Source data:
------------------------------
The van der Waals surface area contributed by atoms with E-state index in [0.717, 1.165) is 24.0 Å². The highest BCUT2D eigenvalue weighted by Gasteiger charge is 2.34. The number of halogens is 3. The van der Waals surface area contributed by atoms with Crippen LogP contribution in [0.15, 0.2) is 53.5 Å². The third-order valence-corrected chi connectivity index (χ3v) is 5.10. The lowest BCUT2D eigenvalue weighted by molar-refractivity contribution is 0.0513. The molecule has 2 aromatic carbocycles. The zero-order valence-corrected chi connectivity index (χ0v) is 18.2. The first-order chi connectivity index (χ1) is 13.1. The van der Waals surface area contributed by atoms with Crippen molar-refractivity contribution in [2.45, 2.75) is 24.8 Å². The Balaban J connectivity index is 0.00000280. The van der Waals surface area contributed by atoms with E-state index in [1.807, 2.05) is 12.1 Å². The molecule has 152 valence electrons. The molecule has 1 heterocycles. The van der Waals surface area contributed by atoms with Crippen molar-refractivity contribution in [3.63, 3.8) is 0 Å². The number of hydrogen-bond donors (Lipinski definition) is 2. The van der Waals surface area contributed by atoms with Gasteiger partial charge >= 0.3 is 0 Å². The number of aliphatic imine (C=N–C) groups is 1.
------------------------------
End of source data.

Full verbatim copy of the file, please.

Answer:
The van der Waals surface area contributed by atoms with E-state index in [0.717, 1.165) is 24.0 Å². The highest BCUT2D eigenvalue weighted by Gasteiger charge is 2.34. The number of halogens is 3. The van der Waals surface area contributed by atoms with Crippen LogP contribution in [0.15, 0.2) is 53.5 Å². The third-order valence-corrected chi connectivity index (χ3v) is 5.10. The lowest BCUT2D eigenvalue weighted by molar-refractivity contribution is 0.0513. The molecule has 2 aromatic carbocycles. The zero-order valence-corrected chi connectivity index (χ0v) is 18.2. The first-order chi connectivity index (χ1) is 13.1. The van der Waals surface area contributed by atoms with Crippen molar-refractivity contribution in [2.45, 2.75) is 24.8 Å². The Balaban J connectivity index is 0.00000280. The van der Waals surface area contributed by atoms with E-state index in [1.807, 2.05) is 12.1 Å². The molecule has 152 valence electrons. The molecule has 1 heterocycles. The van der Waals surface area contributed by atoms with Crippen molar-refractivity contribution in [3.63, 3.8) is 0 Å². The number of hydrogen-bond donors (Lipinski definition) is 2. The van der Waals surface area contributed by atoms with Gasteiger partial charge >= 0.3 is 0 Å². The number of aliphatic imine (C=N–C) groups is 1.